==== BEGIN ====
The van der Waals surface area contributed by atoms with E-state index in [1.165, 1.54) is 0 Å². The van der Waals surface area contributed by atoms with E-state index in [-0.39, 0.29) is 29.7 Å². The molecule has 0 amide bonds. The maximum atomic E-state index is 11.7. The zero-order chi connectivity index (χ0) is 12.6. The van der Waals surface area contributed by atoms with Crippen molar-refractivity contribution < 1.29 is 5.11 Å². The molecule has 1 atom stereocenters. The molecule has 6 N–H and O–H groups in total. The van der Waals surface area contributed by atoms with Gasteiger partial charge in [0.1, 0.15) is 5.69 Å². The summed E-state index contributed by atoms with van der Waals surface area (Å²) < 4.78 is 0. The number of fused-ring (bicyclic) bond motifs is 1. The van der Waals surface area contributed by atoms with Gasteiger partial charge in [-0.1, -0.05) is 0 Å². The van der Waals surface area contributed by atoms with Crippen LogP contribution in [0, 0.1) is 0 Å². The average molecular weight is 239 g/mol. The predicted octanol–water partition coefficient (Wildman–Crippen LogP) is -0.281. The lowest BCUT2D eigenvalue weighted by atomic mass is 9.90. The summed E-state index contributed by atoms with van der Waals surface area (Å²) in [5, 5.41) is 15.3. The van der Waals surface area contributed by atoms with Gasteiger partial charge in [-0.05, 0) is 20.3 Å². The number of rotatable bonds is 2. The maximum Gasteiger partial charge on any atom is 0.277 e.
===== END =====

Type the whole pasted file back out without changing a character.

The van der Waals surface area contributed by atoms with E-state index in [1.165, 1.54) is 0 Å². The van der Waals surface area contributed by atoms with E-state index in [-0.39, 0.29) is 29.7 Å². The molecule has 0 amide bonds. The maximum atomic E-state index is 11.7. The zero-order chi connectivity index (χ0) is 12.6. The van der Waals surface area contributed by atoms with Crippen molar-refractivity contribution < 1.29 is 5.11 Å². The molecule has 1 atom stereocenters. The molecule has 6 N–H and O–H groups in total. The van der Waals surface area contributed by atoms with Gasteiger partial charge in [0.1, 0.15) is 5.69 Å². The summed E-state index contributed by atoms with van der Waals surface area (Å²) < 4.78 is 0. The number of fused-ring (bicyclic) bond motifs is 1. The van der Waals surface area contributed by atoms with Gasteiger partial charge in [-0.1, -0.05) is 0 Å². The van der Waals surface area contributed by atoms with Crippen LogP contribution in [0, 0.1) is 0 Å². The average molecular weight is 239 g/mol. The predicted octanol–water partition coefficient (Wildman–Crippen LogP) is -0.281. The lowest BCUT2D eigenvalue weighted by atomic mass is 9.90. The summed E-state index contributed by atoms with van der Waals surface area (Å²) in [5, 5.41) is 15.3. The van der Waals surface area contributed by atoms with Gasteiger partial charge in [-0.05, 0) is 20.3 Å². The number of rotatable bonds is 2. The maximum Gasteiger partial charge on any atom is 0.277 e.